Poisonous Plants in Gardens

Safety is of utmost importance in a garden especially when children are present.
Garden safety may involve non-slip surfaces, removal of sharp tools and garden decorations, storage of chemicals, fencing of water ponds and even selection of plants.

The fact exist that most plants in the garden, both native or non-nativec, are either toxic or poisonous to humans. Some people are more sensitive than others, such as children and elderly.

Popular Grevilleas can cause severe rashes with some people but not others.
Is this a sufficient reason to ban all Grevilleas? …. I do not believe so.

Oleander and arum lilies are poisonous as are daffodils and foxgloves.
Should these also be banned ? … again I do not believe so.

Gardeners, designers and landscapers have the responsibility to use plants wisely.

In a children’s day care centre, it is logical to remove all potential poisonous plants as well as those with thorns, berries, and sharp leaves.
In public places that are frequented by people, again care is needed in plant placement and selection.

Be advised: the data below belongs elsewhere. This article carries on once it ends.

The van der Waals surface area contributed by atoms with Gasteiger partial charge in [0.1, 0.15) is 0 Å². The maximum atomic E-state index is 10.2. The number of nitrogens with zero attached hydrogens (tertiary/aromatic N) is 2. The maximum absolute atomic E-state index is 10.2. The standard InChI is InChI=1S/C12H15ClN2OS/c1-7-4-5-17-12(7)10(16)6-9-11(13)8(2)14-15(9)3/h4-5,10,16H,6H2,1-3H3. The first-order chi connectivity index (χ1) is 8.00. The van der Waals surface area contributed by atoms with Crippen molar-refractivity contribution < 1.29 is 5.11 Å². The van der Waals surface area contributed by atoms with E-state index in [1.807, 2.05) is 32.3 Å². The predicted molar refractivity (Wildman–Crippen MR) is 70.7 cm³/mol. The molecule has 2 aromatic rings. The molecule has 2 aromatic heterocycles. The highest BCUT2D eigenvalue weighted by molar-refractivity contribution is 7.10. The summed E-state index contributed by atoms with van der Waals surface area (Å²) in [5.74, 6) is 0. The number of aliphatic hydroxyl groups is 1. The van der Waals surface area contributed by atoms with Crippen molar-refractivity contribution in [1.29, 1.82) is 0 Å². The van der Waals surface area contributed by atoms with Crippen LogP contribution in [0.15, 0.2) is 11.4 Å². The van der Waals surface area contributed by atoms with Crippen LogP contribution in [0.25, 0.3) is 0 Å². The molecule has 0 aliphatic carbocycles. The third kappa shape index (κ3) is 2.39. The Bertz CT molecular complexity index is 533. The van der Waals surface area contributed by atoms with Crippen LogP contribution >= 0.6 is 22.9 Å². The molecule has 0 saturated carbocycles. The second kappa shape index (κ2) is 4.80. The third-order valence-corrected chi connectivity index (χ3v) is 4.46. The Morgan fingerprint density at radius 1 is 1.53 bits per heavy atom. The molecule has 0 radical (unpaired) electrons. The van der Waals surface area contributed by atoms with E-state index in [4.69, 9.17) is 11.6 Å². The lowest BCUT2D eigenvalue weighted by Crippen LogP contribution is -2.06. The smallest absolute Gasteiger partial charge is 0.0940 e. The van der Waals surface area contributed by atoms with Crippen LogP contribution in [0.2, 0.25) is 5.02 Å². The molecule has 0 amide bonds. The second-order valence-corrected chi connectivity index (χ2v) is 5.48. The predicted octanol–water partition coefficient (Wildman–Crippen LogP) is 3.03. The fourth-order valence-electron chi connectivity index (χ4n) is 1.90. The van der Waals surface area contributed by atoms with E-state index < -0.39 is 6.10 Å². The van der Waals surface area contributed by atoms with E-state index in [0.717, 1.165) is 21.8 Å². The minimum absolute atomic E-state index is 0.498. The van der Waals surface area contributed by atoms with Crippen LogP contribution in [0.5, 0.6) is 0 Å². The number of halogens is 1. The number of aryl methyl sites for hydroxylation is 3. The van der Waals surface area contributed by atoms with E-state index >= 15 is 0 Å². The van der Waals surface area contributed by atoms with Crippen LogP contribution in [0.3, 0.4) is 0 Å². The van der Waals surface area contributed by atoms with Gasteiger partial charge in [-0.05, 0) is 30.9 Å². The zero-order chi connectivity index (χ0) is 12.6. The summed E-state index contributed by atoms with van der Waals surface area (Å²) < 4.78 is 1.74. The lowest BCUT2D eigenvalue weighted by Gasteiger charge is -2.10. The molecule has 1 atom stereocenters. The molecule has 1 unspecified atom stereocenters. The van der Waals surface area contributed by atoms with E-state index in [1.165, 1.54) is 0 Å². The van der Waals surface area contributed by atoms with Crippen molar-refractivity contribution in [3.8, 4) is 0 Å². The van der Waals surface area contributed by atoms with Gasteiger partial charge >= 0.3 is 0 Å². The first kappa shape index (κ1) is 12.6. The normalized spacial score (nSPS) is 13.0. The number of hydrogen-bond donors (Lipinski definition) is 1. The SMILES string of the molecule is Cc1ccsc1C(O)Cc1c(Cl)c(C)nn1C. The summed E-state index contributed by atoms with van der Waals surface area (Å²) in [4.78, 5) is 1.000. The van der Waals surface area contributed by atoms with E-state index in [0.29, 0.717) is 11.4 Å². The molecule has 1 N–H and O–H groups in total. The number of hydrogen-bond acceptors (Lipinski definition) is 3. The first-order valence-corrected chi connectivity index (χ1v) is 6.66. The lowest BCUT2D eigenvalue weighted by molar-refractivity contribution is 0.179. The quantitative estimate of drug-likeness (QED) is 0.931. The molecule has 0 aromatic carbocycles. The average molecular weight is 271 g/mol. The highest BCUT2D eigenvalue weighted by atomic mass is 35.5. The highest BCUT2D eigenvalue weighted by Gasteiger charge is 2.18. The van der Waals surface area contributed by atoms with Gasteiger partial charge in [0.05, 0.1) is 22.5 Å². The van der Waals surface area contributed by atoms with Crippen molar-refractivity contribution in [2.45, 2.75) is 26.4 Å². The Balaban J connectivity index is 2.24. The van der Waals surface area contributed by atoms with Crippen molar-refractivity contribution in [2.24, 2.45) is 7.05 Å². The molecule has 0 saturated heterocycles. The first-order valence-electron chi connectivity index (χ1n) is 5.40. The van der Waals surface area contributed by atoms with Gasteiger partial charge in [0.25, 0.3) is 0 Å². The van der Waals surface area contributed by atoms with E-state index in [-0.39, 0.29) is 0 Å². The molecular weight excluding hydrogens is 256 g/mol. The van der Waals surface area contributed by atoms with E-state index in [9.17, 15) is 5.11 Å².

In public places where people do not frequent, such as highway verges and median strips, then plants such as oleanders have a functional use due to their toughness and low maintenance requirements.

All gardeners, nurseries, designers and parents are responsible for educating children on poisonous plants.

Poisons Information Line, Australia wide:
13 11 26

The following links are a good guide for further information:-

ANBG Guide of Poisonous Plants

Poisonous plant lists in Qld


Note: It is also important to note that some plants identified on various poison lists are such that extreme doses are required for injury/illness to occur. Many lists created are also believed to have been produced without toxicology tests to quantify their poison classification. As such their existence on some list is questionable.

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